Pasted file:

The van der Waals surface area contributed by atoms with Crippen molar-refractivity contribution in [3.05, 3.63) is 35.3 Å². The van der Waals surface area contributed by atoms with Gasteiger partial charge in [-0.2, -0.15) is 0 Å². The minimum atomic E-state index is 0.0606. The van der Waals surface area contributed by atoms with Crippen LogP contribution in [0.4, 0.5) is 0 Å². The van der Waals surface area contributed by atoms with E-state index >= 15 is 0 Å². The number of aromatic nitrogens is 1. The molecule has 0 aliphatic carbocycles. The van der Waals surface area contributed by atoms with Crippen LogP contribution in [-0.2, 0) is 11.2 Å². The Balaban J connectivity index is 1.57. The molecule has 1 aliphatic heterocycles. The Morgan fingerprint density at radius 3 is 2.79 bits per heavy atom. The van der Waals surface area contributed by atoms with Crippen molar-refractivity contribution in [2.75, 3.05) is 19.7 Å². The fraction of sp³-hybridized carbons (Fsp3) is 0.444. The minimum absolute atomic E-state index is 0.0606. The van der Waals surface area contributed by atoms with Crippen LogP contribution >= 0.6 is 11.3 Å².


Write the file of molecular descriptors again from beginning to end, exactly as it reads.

The van der Waals surface area contributed by atoms with Crippen molar-refractivity contribution in [3.05, 3.63) is 35.3 Å². The van der Waals surface area contributed by atoms with Gasteiger partial charge in [-0.2, -0.15) is 0 Å². The minimum atomic E-state index is 0.0606. The van der Waals surface area contributed by atoms with Crippen LogP contribution in [0.4, 0.5) is 0 Å². The van der Waals surface area contributed by atoms with E-state index >= 15 is 0 Å². The number of aromatic nitrogens is 1. The molecule has 0 aliphatic carbocycles. The van der Waals surface area contributed by atoms with Crippen LogP contribution in [-0.2, 0) is 11.2 Å². The Balaban J connectivity index is 1.57. The molecule has 1 aliphatic heterocycles. The Morgan fingerprint density at radius 3 is 2.79 bits per heavy atom. The van der Waals surface area contributed by atoms with Crippen molar-refractivity contribution in [2.75, 3.05) is 19.7 Å². The fraction of sp³-hybridized carbons (Fsp3) is 0.444. The minimum absolute atomic E-state index is 0.0606. The van der Waals surface area contributed by atoms with Crippen LogP contribution >= 0.6 is 11.3 Å².